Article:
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Target Sets Its Sights on Scope 3 Emissions with New Climate Goals

The new goals will reduce the retail giant’s carbon footprint from source to shelf, as it works alongside its supply chain partners to lower emissions throughout its value chain.

Today, Target announced its most ambitious climate goals to date — to reduce its absolute Scope 1, 2 and 3 greenhouse gas emissions. The new goals will reduce the retail giant’s carbon footprint from source to shelf, as it works alongside its supply chain partners to lower emissions throughout its value chain. 

Target has made the following commitments:

  • To reduce its absolute Scope 1, 2 and 3 greenhouse gas emissions by 30 percent below 2017 levels by 2030.

  • 80 percent of its suppliers will set science-based reduction targets on their Scope 1 and 2 emissions by 2023.

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    These goals have been approved by the Science Based Target initiative (SBTi). 

This is the first time that Target has put its entire supply chain under a greenhouse gas reduction goal, from which 96 percent of emissions related to its business are generated; Target is one of only a few US retailers to have an SBTi-approved Scope 3 goal, setting a bar for the industry — as Levi Strauss did for the apparel industry with its similarly ambitious goals last year.

The new goals build on — and increase the impact of — Target’s previous science-based climate goals, set in 2017. In a blog post this morning, Target says the key will be unifying its suppliers around these same goals.

“Our new climate goals will reduce our carbon footprint from source to shelf, as we work alongside our partners within our supply chain to lower emissions and help create a better tomorrow,” said Target chairman and CEO Brian Cornell. “We have a responsibility to our guests and the environment to set high expectations and encourage ambitious reductions in greenhouse gas emissions, promoting positive change throughout the industry to have an even greater impact for generations to come.”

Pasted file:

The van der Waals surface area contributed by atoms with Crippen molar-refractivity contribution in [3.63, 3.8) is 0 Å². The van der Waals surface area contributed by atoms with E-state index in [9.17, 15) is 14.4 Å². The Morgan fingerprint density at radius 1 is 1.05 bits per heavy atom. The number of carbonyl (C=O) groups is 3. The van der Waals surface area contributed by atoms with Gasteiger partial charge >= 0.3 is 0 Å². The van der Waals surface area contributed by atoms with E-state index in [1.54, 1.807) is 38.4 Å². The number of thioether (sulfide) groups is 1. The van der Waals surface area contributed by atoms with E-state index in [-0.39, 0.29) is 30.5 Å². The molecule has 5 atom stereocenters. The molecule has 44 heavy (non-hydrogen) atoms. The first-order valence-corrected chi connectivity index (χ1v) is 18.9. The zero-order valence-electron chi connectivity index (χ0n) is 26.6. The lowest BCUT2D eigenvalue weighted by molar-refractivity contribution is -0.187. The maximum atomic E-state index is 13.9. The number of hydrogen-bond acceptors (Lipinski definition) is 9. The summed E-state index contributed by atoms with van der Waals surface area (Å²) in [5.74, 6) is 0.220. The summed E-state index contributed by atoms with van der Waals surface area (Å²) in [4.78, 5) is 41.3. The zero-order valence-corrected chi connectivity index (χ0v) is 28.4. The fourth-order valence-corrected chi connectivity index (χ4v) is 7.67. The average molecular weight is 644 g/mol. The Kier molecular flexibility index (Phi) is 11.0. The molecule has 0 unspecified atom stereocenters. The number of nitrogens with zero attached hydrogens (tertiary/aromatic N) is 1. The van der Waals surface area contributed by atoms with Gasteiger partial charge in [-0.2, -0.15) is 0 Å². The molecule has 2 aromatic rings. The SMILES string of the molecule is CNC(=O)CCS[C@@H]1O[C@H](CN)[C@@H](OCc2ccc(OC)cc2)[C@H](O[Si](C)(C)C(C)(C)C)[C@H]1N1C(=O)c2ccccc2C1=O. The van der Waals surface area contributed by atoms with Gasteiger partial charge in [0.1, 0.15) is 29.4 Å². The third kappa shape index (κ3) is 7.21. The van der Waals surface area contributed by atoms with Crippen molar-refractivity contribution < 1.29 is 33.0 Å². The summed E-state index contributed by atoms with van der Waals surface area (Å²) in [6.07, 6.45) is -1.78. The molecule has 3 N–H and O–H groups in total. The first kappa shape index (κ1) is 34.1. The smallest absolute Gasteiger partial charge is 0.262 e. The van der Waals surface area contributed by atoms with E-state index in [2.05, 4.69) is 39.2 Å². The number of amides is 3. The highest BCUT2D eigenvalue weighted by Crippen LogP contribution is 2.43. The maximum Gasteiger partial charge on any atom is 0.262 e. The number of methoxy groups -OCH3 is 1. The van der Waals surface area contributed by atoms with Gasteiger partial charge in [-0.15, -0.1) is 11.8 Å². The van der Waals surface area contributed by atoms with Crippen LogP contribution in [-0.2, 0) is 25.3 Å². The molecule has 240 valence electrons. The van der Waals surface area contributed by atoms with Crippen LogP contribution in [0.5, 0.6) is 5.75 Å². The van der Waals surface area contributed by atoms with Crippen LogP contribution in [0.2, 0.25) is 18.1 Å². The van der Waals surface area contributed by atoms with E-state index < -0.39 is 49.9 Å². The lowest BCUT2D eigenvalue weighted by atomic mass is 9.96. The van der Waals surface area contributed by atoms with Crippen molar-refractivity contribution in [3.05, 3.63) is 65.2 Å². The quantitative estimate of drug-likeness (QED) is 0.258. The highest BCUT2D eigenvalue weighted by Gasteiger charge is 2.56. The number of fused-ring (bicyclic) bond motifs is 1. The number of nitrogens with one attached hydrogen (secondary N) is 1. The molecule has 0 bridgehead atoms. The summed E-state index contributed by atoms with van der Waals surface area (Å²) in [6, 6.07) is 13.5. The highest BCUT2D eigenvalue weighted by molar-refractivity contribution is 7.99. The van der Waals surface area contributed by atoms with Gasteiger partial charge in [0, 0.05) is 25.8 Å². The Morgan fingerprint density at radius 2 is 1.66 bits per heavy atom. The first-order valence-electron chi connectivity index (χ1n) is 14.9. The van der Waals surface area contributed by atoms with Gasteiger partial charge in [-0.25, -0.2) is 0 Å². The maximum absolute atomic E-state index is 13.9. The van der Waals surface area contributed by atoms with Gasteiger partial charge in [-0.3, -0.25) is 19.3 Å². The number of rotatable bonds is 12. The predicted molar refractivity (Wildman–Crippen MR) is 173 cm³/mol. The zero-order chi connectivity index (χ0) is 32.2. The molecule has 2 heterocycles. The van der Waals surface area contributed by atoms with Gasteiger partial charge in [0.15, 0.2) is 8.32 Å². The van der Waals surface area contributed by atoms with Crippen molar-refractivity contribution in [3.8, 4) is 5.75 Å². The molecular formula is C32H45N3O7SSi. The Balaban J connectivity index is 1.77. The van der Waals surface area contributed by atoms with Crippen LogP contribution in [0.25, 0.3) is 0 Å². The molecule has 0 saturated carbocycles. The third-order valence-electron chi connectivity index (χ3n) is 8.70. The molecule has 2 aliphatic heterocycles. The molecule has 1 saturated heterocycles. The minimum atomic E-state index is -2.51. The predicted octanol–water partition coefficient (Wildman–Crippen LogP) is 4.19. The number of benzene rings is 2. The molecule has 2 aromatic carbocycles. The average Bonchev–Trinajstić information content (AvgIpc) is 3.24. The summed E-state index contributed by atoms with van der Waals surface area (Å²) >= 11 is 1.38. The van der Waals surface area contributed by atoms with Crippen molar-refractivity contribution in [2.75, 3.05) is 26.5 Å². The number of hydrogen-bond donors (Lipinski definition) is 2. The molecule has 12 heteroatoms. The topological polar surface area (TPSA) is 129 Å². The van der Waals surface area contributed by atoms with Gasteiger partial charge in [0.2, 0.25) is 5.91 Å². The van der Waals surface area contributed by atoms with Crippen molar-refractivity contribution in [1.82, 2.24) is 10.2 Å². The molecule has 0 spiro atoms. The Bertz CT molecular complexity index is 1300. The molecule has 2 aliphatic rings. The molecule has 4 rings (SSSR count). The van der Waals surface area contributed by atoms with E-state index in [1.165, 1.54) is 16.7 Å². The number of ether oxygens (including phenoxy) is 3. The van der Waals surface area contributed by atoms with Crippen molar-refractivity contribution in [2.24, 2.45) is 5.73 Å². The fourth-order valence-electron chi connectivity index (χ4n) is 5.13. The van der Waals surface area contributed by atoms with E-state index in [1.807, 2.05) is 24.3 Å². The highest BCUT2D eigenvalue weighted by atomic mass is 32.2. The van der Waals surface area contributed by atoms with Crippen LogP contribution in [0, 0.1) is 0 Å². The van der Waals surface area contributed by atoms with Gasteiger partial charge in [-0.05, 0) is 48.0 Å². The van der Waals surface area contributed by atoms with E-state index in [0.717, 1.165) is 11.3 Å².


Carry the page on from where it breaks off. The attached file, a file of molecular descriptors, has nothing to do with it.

To refresh, greenhouse gas emissions are broken down into three categories:

  • Scope 1: Emissions generated from Target facilities

  • Scope 2: Emissions from energy purchased to power Target facilities

  • Scope 3: Emissions generated from the entire supply chain, such as the creation of the products and services sold at Target

Target partnered with industry expert Anthesis for guidance to ensure these goals met the rigorous requirements of the SBTi.

“It’s vital for companies, particularly major retailers, to lower the emissions in their supply chain if they are serious about addressing their environmental impact,” said Dexter Galvin, Global Director of Corporations & Supply Chains at CDP, an SBTi partner. “We applaud Target for setting ambitious goals covering their entire supply chain, and hope more companies can follow in their footsteps to boldly address and combat climate change, to create a thriving economy for people and planet.”

The plan

To reduce its Scope 1 and 2 emissions, Target says it will continue to ramp up investments in renewable energy and energy-saving efforts across the business — including installing LED lights in stores and offices, offsetting the electricity use of 60 area stores with its Texas wind power project, and adding solar rooftop panels at 500 locations by 2020.

 To reduce Scope 3 emissions, the retailer says it will work with its suppliers to transition to renewable energy sources and implement their own emissions-reduction projects. It will also expand its Clean by Design initiative, by partnering with the Apparel Impact Institute to scale performance improvement programs that focus on reducing energy use and emissions in our suppliers’ factories; and leverage its Vietnam Improvement Program in partnership with the International Finance Corporation as it increases factories’ energy and water efficiency. 


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